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Church Commissioners

Volume 612: debated on Thursday 7 July 2016

The right hon. Member for Meriden, representing the Church Commissioners was asked—

Out-of-school Education Settings

1. What discussions the Church of England has had with the Government on plans to regulate out-of-school education settings. (905693)

3. What discussions the Church of England has had with the Government on plans to regulate out-of-school education settings. (905695)

Representatives of the Church of England have taken part in detailed consultations with the Government over the proposals to regulate out-of-school settings. I recently led a delegation of Back Benchers to a meeting at the Cabinet Office and we learned that this policy remains under review. I am hopeful that something will emerge that meets the key concerns that many of us have voiced.

What discussions has my right hon. Friend had with the Government regarding the new portionality and the current role of existing regulations, such as data barring service checks, in out-of-school settings?.

This is important because the Church of England provides 500,000 children with out-of-school education activities, which involves 80,000 volunteers. However, as hon. Members will know, anyone who works with children in out-of-school settings has to be subject to a careful check—the Disclosure and Barring Service check. There is no suggestion that our representations to Government in any way undermine our determination that children should be well protected, but we believe that they are in what the Church of England provides.

Religious organisations across Pendle, including Islamic education centres in Brierfield and Nelson, and the Barnoldswick Gospel Mission, which currently runs a Sunday school, have expressed concerns that the Government plans will be restrictive and prevent them from expanding their current educational work. In my right hon. Friend’s discussions with Government, has she received any further indications of a time scale for when these proposals may be brought forward?

I am as anxious as my hon. Friend to have a rapid outcome on this decision, but, until a new Prime Minister is in place, Ministers are saying clearly that the final decision cannot be made. We received an assurance from the Minister for Schools that the Government have no intention of seeking to regulate religion or to interfere in parents’ right to teach children about their faith and their heritage.

Does the right hon. Lady agree that any Church activities—Sunday schools, Brownies, or Boys or Girls Brigades, to name a few examples—must not be unduly affected by the Government’s plan for out-of-school regulation?

We impressed on Ministers that the kind of out-of-school activities that the Church provides, which the hon. Gentleman has just cited, are subject to rigorous checking processes within the Church. Indeed, we reminded Ministers that providing such out-of-school education in a domestic setting is governed by childminding regulations.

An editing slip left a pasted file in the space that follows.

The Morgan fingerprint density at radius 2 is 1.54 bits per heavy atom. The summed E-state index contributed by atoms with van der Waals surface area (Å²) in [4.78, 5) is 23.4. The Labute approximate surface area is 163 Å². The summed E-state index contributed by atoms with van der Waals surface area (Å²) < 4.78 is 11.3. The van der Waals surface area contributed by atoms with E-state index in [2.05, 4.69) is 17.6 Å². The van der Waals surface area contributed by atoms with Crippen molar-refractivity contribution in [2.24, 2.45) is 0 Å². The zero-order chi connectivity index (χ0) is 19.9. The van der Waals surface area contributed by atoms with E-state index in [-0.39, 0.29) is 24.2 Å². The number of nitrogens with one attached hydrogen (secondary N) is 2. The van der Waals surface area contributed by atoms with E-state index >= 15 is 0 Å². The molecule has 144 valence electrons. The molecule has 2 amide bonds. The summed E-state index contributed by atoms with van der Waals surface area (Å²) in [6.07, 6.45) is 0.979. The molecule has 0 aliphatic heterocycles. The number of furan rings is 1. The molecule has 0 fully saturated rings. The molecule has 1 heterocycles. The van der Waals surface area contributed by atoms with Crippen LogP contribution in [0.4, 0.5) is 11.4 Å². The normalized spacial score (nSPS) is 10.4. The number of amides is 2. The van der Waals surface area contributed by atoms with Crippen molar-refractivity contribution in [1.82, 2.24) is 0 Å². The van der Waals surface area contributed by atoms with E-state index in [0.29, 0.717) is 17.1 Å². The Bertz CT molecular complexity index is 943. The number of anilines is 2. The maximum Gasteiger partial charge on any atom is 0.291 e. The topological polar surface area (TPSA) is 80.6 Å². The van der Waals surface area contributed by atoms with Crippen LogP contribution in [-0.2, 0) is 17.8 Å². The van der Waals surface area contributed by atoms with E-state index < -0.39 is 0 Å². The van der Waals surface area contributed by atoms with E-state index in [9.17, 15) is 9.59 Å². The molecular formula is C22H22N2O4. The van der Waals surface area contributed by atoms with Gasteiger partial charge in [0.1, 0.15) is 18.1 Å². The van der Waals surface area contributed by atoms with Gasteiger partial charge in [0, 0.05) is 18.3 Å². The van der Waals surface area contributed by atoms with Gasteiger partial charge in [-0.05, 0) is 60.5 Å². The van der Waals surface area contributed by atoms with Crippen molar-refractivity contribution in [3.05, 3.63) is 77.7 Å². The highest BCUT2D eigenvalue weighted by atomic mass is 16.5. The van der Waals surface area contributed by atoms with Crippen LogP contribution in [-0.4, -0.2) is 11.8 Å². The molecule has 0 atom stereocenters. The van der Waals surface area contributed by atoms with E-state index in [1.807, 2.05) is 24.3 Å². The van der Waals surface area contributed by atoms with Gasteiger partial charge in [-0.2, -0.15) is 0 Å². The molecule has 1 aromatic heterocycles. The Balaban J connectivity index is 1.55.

Human Trafficking

The Bishop of Derby has been at the forefront of working to tackle human trafficking and modern slavery within the Church. I had the pleasure of serving with him on the pre-legislative scrutiny Joint Committee on the draft Modern Slavery Bill. He has set up and been part of the Santa Marta process to improve collaboration between Churches and police forces in the detection of instances of human trafficking.

I am grateful to the right hon. Lady for that answer. What plans does the Church have to roll out that scheme to the rest of England. With Gatwick in my constituency, I would certainly like to see that.

We all understand my hon. Friend’s concern because of his constituency’s location. The Church is building on the Bishop of Derby’s work and intends to launch the Clewer initiative against modern-day slavery in the autumn. It will be designed to combat modern-day slavery across England and provide parishes and dioceses with strategies to detect instances of modern-day slavery.

One of the most powerful ways to get any message across is from the personal testimony of victims. A lot of people are realising that human trafficking is hidden in local communities, so what efforts is the Church making to identify and encourage Christian victims of human trafficking to bear witness in their churches and communities?

When I served on the Joint Committee on the draft Modern Slavery Bill, the hidden nature of trafficking became apparent, and Churches can lift the lid on the prevalence of trafficking in the society in which we live. It is incumbent on us all to have our eyes and ears open and to ask questions when we suspect that someone may be being exploited as result of trafficking.